#### 2.6.2 The ipf is constant

Let \(\mathfrak {F}_{B(t)}(r)=C(t) \) where *C*(*t*)∈(0,1) does not depend on *r*. Then it follows from (6) that *P*(*T*<*t*)=*C*(*t*), and *T* is called a *g*-robust statistic. For specific such applications we refer to the geometric derivation of generalized Student and Fisher distributions. The notion of robustness considered here was studied already in (Fang et al. 1990) for elliptically contoured distributions.

Several other types of sets for which the ipf has been calculated already in the past can be found in some of author’s papers surveyed in (Richter 2012, 2014).

## Inference on scaling parameters

### 3.1 The power exponential sample distribution

#### 3.1.1 A basic scaling parameter model

Let the i.i.d. random variables *X*
_{1},…,*X*
_{
n
} follow the power exponential (or *p*-generalized Gaussian or *p*-generalized Laplace) density *f*
_{
p
}(.;*μ*,*σ*), where *p*>0 and \(\mathbb {E} X_{1}=\mu \) are known, and

Note that *C*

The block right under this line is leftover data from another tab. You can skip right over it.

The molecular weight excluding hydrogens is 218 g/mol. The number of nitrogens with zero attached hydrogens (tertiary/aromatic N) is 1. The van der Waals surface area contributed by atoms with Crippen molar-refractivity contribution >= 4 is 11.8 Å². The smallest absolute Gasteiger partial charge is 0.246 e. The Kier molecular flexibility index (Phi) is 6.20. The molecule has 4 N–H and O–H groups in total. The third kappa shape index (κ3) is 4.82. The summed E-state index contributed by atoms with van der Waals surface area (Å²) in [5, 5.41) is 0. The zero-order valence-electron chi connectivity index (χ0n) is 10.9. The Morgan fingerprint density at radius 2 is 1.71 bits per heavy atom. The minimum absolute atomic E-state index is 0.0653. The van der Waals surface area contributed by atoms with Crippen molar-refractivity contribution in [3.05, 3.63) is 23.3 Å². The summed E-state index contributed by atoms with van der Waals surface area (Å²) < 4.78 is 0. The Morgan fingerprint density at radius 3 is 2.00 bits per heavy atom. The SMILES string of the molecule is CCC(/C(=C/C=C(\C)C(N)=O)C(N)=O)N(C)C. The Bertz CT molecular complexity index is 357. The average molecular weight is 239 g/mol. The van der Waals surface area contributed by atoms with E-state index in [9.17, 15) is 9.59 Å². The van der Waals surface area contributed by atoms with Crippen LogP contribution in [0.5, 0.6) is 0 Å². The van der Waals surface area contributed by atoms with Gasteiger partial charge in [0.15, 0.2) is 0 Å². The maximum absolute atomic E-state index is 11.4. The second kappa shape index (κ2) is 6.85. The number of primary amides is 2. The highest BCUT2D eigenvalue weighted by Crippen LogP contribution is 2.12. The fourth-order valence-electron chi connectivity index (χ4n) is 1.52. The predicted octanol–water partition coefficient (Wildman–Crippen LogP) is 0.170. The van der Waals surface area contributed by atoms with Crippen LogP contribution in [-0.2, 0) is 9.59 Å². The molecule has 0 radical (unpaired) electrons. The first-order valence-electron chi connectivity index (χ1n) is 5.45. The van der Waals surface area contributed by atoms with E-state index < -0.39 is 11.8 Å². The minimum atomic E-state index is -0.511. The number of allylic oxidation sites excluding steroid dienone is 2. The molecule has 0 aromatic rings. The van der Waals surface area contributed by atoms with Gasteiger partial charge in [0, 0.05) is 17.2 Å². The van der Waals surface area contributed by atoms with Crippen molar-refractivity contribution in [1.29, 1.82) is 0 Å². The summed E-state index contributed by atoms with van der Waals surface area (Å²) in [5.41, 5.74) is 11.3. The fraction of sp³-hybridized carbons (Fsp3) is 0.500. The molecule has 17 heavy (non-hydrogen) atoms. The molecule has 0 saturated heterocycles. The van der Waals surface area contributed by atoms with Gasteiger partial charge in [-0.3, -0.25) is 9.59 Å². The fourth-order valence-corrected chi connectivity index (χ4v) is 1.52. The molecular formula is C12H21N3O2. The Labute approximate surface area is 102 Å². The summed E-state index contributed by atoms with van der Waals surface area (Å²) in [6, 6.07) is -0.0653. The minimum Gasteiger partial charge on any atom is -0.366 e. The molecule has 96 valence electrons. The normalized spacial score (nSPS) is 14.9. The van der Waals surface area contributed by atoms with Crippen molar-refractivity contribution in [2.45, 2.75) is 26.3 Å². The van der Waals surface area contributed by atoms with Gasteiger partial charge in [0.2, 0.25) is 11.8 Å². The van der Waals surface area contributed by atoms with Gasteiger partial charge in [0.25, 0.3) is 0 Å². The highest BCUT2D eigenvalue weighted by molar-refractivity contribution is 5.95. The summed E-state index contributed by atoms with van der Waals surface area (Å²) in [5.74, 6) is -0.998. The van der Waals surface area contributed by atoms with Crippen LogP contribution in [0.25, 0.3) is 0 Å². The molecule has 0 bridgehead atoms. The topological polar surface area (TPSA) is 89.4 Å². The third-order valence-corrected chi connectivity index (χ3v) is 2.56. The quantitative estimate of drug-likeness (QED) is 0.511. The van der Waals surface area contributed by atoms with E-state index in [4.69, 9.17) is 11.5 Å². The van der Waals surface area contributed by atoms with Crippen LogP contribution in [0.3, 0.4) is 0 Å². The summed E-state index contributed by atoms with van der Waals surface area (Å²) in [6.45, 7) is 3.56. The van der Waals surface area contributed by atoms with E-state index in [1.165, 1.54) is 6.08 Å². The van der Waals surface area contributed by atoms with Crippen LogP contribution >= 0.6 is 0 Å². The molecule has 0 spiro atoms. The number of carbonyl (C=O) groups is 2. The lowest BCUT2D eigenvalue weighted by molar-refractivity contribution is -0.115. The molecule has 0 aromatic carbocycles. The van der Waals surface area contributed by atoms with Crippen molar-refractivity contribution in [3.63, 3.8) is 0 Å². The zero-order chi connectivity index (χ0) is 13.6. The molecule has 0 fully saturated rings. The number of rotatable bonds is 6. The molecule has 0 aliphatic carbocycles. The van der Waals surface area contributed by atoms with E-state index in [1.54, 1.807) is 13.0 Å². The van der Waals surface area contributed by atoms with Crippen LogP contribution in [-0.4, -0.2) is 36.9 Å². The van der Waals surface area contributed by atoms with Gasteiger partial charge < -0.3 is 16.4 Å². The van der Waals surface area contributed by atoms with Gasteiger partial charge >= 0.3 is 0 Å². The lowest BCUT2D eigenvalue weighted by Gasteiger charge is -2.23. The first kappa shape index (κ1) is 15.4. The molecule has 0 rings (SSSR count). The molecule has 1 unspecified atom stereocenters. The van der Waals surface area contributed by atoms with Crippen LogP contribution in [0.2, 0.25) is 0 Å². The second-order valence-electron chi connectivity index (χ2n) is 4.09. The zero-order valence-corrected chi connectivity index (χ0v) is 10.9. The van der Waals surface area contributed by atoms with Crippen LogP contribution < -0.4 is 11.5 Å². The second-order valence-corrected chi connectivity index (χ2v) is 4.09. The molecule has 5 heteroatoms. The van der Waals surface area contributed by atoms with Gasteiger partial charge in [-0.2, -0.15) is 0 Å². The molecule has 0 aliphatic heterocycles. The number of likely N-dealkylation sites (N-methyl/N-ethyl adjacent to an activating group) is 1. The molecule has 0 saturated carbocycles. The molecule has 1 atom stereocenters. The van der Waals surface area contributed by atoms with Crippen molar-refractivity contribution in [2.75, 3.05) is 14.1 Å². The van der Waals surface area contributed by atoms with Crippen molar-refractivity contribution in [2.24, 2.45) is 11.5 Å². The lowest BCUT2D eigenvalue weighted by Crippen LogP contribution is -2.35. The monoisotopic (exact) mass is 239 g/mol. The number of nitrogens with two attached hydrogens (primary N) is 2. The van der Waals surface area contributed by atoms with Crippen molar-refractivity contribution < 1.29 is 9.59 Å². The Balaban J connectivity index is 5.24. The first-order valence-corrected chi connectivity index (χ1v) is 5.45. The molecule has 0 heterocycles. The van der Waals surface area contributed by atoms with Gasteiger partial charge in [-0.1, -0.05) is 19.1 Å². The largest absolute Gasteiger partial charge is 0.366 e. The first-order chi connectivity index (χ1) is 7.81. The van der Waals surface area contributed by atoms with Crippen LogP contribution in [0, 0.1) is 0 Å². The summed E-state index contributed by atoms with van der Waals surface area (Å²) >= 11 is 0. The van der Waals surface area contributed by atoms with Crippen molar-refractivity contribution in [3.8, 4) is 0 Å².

_{
p
}=*p*
^{1−1/p}/(2*Γ*(1/*p*)) and \(V(X_{1})= \sigma ^{2} {\Gamma \left ({3\over p}\right)}/{\Gamma \left (\frac {1}{p}\right)}\). Let *X*
_{0} follow the p.d. of the standardized *p*-generalized normal distribution, *f*
_{
p
}(.;0,1). Then *X*
_{1} satisfies the representation \(X_{1}\overset {d}{=}\mu + \sigma X_{0}\). The quantity *σ* is called a scaling parameter.

#### 3.1.2 Norm and antinorm contoured sample distributions

The density of the sample vector *X*=(*X*
_{1},…,*X*
_{
n
}) is

The density super level sets \(\left \{x\in \mathbb {R}^{n}: \prod \limits _{i=1}^{n}f_{p}(x_{i};\mu,\sigma)\geq t\right \},\, t>0\) are generated by the functional

which is a norm if *p*≥1 and an antinorm if 0<*p*≤1. Here, \(K=B_{p}=\{x\in \mathbb {R}^{n}:|x|_{p}\leq 1\}\).